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Genome Sequencing Increases Sensitivity of Carrier Screens

By Labmedica International staff writers
Posted on 23 May 2018
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Image: The TruSeq DNA PCR-free assay kits: Simple, all-inclusive whole-genome sequencing (WGS) library preparation that provides accurate and comprehensive coverage of complex genomes (Photo courtesy of Illumina).
Image: The TruSeq DNA PCR-free assay kits: Simple, all-inclusive whole-genome sequencing (WGS) library preparation that provides accurate and comprehensive coverage of complex genomes (Photo courtesy of Illumina).
Traditionally, carrier screening has focused on specific disorders that are known to have a higher prevalence in certain ethnic populations. More recently, lower sequencing costs coupled with higher accuracy of next generation sequencing-based methodologies have made it affordable for clinical laboratories to offer screening for substantially more conditions.

Massively parallel sequencing or next-generation sequencing (NGS) has provided the technical means to not only screen the full gene, but also analyze multiple genes and multiple individuals simultaneously, as compared to the targeted mutation panel approach of traditional carrier screening. However, given the rapid pace of its application, there is a paucity of information on the downstream impact of NGS in the healthcare system and in routine medical care.

A large team of scientists collaborating with their colleagues at the Oregon Health & Science University (Portland, OR, USA) first sequenced the genomes of 131 women, all members of the Kaiser Permanente Northwest healthcare system. For those with a positive carrier result, the scientists invited their male partners to get tested, resulting in 71 additional genomes sequenced. The team analyzed the data for variants in 728 genes related to inherited disease, including autosomal-recessive and X-linked conditions. They included lifespan-limiting, serious, mild, unpredictable, and adult-onset disorders. In addition, they looked for medically actionable variants, so-called secondary findings, in 148 genes, which included the American College of Medical Genetics and Genomics' 59-gene list.

The investigators extracted DNA from the participant’s blood and processed for sequencing using the Illumina TruSeq DNA LT kit. The DNA sample was sequenced on a HiSeq 2000 or 2500 (Illumina, version 3 chemistry) with 100 base pair, paired-end reads. The sequenced fragments were assessed for quality and aligned to the NCBI reference genome (GRCh37/hg19) to generate BAM files. Single-Nucleotide Variants (SNV) and Small Insertion and Deletions (Indel) were assigned. Structural variant analysis of the sequencing data were defined that included 2,000 nucleotides upstream and downstream of the first and last exon in the longest transcript. Tertiary Analysis and Variant Confirmation for SNVs and CNVs were also performed.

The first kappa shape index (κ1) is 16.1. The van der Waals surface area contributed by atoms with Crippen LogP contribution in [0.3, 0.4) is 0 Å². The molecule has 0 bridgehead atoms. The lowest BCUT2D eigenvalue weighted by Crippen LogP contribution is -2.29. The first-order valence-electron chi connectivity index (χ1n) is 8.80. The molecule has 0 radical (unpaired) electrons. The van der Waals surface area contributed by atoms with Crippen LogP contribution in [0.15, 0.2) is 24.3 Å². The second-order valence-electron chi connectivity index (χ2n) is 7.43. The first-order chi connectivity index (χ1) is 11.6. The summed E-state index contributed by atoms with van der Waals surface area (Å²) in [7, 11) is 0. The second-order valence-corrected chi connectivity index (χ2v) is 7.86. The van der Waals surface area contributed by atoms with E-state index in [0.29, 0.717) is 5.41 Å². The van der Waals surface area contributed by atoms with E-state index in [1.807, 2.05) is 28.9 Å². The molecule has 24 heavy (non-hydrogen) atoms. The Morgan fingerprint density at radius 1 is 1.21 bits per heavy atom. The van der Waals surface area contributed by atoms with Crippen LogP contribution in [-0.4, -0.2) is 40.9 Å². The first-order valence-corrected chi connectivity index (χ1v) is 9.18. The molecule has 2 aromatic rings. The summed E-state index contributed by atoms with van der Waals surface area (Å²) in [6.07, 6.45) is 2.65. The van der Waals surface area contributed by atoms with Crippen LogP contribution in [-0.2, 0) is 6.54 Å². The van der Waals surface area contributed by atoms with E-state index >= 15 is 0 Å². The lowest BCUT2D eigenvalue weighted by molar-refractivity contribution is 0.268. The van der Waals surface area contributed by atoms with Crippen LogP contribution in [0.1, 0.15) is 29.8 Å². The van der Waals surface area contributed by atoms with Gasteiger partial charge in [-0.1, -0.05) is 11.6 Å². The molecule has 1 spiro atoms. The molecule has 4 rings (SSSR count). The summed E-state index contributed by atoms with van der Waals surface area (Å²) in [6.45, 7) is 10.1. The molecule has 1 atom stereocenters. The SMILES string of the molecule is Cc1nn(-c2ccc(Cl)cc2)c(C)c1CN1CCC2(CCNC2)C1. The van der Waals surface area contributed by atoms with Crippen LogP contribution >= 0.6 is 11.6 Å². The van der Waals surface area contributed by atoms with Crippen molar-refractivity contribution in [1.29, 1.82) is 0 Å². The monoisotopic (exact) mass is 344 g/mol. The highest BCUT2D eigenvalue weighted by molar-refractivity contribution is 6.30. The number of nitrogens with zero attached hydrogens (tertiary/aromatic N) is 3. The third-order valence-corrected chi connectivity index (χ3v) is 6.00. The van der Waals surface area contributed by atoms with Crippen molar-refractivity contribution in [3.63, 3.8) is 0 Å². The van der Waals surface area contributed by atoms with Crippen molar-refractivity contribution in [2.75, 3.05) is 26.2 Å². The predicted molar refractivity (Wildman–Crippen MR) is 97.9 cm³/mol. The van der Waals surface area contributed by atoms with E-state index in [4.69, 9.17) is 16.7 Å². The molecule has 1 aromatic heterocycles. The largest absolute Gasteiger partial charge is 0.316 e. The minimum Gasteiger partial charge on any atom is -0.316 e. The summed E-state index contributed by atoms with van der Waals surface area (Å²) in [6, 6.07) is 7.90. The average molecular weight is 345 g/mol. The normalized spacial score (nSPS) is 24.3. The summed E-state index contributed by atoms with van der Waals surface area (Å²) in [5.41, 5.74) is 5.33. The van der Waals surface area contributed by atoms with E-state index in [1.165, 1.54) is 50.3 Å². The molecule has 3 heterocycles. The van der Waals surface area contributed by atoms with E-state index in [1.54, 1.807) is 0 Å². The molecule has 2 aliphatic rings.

The scientists reported the results were in two phases: first the carrier results and later the medically actionable secondary findings. All participants received results for the lifespan-limiting conditions of the carrier screen, whereas the other results were optional. Of note, 93% of participants opted to receive all categories of carrier results, and 99% asked for their medically actionable secondary findings. Of the 202 participants, 78% received at least one positive carrier result, and the number of variants reported per person range from zero to five.

Twelve of the 71 couples tested turned out to be carriers for the same condition, and three women were carriers for an X-linked condition. Seven individuals, or 3.5% of participants, received secondary findings, and all but one of these would have been picked up by the American College of Medical Genetics and Genomics (ACMG)-59 list. The analysis also resulted in 808 variants of unknown significance, an average of four per person, which were not reported.

The authors concluded that overall, next-gen-sequencing-based carrier screening panels can detect rarer and novel pathogenic variants than traditional mutation screening panels that are designed for specific ethnic groups, and whole-genome sequencing can get around some of the biases and errors associated with targeted sequencing, and provide better structural variant detection. The study was published on May 10, 2018, in the journal American Journal of Human Genetics.

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Oregon Health & Science University

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